Whereas Songlines presented an absorbing, beautiful and powerful vision from an Indigenous viewpoint, Rivers offered the story of the tragic and reprehensible destruction of the Murray-Darling river system – a microcosm of the destruction of the entire eco-system of the continent – from the viewpoint of European and Indigenous Australian artists.

It was a powerful and disturbing show. But you’ll see a lot more than beautiful and poignant works of art from such artists as Badger Bates, Eddy Harris, Kim Harris , Euan McLeod Ian Marr and many others. You’ll see two distinct and telling views of this country. In many, the anger and sorrow are palpable

As we got to the end of the exhibition, and having re-visited some of the most compelling images, I found myself asking the question: what’s the difference between the whitefella and blackfella artist in this show? I asked that question of my perceptive wife. She answered that the Indigenous art is a connection to place, and the European artists’ work is an observation of place. Nailed it.

As confronted and angered as the whitefella artists showed themselves to be at this wilful destruction, they were looking at it from the outside.

And this was corroborated by my reading the review of the show by Christopher Allen in the Weekend Australian Review. Now as much as you can damn and excoriate The Oz, it has always been excellent on Indigenous matters. Not this time.

Allen’s insensitive and unseeing review is illustrated by three paintings by whitefellas: not his choice I’m sure but certainly reflective of the content. The Indigenous artists in the show are covered, or rather dismissed, in two paragraphs.

His perspective is shown when he writes, gratuitously of having known one of the European artists (Ian Marr, one of the best European contributors) and his brother Ted since school, and having helped castrate lambs at the Marr Mount Murchison property: this without connecting the grazing of lambs or other livestock to the degradation of the river system.

Brian Harris

Brian Harris


Below, two statements, one form a blackfella artist and one from a whitefella, which summarise the issues






Inveterate talker to strange people

So Ruth Park describes herself and found it very useful in writing a guide book to Sydney, a city with which she has had “a long love affair”

My mother, Gloria Newton, was a journalist, working at various times for The Daily Mirror, The Daily Telegraph (Packer’s not Murdoch’s) and until she died in 1976, The Australian Women’s Weekly.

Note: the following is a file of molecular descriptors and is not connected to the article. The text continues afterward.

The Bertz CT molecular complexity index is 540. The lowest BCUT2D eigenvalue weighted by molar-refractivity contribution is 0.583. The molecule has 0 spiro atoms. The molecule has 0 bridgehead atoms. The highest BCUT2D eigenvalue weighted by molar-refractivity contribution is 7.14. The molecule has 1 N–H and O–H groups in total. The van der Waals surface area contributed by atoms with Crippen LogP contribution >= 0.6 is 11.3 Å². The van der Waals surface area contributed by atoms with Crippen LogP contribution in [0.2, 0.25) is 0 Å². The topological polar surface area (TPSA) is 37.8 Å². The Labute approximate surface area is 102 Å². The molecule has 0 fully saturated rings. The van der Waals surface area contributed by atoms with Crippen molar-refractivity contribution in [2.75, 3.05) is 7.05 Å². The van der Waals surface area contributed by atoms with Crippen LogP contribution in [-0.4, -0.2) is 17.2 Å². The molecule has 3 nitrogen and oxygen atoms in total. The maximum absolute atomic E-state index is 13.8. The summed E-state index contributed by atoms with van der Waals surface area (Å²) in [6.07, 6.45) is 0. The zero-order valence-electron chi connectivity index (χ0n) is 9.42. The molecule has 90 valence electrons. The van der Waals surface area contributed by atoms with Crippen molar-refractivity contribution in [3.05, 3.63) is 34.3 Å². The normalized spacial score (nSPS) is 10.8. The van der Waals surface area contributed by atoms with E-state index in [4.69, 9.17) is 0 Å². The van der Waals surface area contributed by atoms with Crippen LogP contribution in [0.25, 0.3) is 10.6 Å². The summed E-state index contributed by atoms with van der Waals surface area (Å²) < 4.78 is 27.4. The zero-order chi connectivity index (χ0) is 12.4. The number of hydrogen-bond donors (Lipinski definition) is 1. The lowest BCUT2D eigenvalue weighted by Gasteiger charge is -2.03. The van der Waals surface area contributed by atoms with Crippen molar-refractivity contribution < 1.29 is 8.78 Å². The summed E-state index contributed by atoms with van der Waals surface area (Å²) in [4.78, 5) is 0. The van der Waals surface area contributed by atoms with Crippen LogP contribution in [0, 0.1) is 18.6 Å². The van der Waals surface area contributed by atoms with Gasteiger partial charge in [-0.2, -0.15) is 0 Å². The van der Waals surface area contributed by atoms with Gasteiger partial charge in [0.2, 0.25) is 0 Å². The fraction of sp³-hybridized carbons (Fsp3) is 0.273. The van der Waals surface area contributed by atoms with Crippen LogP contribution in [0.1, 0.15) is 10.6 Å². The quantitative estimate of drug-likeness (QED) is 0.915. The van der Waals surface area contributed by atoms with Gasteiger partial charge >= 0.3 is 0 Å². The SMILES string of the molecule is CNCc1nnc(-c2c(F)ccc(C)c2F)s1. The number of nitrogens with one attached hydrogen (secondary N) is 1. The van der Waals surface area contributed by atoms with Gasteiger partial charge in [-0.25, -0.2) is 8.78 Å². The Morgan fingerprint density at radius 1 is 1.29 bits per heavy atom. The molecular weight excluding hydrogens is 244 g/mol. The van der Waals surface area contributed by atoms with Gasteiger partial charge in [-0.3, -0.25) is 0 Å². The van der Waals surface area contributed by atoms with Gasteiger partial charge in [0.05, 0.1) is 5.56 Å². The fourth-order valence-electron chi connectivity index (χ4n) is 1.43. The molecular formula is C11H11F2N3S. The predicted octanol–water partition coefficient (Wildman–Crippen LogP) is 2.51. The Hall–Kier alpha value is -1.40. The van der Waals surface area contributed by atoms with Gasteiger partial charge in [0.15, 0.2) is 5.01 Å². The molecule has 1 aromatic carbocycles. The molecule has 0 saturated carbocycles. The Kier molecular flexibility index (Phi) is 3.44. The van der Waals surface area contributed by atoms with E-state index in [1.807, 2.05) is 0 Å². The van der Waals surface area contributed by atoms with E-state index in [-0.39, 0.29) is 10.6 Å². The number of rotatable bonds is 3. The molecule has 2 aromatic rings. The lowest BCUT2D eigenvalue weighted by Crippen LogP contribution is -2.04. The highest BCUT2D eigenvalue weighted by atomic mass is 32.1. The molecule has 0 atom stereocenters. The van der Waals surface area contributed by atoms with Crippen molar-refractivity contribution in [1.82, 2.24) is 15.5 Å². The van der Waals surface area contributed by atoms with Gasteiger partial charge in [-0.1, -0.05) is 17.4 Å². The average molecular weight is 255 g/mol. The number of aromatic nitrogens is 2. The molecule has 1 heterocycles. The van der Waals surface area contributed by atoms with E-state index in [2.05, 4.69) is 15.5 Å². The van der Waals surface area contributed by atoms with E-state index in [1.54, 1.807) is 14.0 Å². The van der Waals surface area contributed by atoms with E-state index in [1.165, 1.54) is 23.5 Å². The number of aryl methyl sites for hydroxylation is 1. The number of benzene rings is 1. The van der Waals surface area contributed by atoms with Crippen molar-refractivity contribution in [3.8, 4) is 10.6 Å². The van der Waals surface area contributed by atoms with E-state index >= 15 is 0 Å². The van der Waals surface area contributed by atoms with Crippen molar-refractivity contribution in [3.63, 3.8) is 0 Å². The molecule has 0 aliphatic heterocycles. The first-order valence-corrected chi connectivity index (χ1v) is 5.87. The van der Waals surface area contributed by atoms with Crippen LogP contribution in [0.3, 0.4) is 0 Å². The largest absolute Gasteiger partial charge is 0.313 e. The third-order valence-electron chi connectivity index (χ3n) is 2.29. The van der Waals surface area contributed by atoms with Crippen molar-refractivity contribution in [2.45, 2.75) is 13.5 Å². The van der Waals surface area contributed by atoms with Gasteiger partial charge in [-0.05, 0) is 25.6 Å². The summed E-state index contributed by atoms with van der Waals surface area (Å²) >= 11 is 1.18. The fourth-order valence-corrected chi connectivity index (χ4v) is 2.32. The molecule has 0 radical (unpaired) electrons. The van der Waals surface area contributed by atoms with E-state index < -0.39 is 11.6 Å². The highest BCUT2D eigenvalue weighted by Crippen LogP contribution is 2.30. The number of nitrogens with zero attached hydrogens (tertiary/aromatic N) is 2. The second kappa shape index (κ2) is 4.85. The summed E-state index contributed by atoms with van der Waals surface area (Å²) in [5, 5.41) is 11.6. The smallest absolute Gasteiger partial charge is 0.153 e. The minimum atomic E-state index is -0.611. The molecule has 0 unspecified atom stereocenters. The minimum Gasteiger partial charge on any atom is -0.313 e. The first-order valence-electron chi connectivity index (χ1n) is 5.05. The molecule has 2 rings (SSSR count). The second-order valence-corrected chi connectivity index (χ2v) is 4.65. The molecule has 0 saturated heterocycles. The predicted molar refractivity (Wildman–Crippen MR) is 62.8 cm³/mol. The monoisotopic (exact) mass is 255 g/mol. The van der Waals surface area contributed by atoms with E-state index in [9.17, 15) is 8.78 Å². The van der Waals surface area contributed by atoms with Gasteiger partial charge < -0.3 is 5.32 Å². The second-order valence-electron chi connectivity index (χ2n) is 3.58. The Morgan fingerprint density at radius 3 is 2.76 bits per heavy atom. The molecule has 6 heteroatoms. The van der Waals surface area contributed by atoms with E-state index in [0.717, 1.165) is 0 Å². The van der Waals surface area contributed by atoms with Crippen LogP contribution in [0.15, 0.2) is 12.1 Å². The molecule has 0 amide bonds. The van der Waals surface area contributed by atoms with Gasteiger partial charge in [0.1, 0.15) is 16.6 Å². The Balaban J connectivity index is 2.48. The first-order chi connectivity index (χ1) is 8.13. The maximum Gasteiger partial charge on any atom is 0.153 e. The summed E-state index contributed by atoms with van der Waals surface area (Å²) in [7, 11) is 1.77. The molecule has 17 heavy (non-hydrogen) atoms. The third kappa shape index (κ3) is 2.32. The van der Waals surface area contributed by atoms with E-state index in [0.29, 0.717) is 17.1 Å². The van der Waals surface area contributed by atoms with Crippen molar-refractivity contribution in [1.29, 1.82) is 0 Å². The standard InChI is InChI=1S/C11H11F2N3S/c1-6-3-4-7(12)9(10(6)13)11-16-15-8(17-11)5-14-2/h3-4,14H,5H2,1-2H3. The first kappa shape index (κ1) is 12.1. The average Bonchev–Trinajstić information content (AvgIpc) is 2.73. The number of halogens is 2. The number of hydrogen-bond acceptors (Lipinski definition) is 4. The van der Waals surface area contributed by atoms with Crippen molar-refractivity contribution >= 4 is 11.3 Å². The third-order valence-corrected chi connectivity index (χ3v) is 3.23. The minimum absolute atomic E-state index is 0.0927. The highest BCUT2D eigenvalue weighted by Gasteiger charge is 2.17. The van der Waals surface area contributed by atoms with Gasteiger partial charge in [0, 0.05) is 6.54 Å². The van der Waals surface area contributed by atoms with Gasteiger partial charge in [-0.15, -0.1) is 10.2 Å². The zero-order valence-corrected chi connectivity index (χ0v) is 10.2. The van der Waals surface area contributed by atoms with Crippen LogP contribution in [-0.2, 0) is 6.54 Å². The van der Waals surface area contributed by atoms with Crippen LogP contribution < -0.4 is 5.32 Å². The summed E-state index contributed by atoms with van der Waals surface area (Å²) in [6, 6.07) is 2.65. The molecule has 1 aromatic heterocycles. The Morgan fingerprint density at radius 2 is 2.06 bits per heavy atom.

Because she covered royal visits, I tended to dismiss her as a light journalist – never to her face but in my own mind

And then a friend found and sent me this wonderful and gently  nuanced interview with one of my favourite writers, Ruth Park, about on of my favourite books, Park’s Companion Guide to Sydney

So  in order to pay penance for under-valuing my mother’s writing, I am re-publishing it (it was first in the AWW) on a platform she would never have dreamed of.

My apologies for the cheesy photo, but it is the best I have, the brown marks on it are foxing. What it does do is to illustrate my mother’s one of my mother’s beautifully tailored suits, how I remember her best. And probably where I got my love of good cloth from.



RUTH PARK, a gentle softly-spoken woman, roamed the streets of Sydney dressed in a shabby pantsuit or simple dress clutching a dilapidated shopping bag from which protruded the crest of a bunch of celery.

Thus blending into the background, she would stop a passer-by to inquire, with genuine interest in her voice, about a certain street, a certain name.

She always used the excuse of trying to find her “grandad’s” old house.

Mostly she stopped elderly men who were only too happy to recall the history of their particular district, to ask if her “grandad” had told her of the eviction riots of such and such a time, or when the town hall burned down.

For this was the best approach, this celebrated author decided, to garner the information she needed for the book she had been asked to compile, “The Companion Guide to Sydney.”

“I don’t blame myself for telling a big whopper. I found the old gentlemen enjoyed chatting about their districts.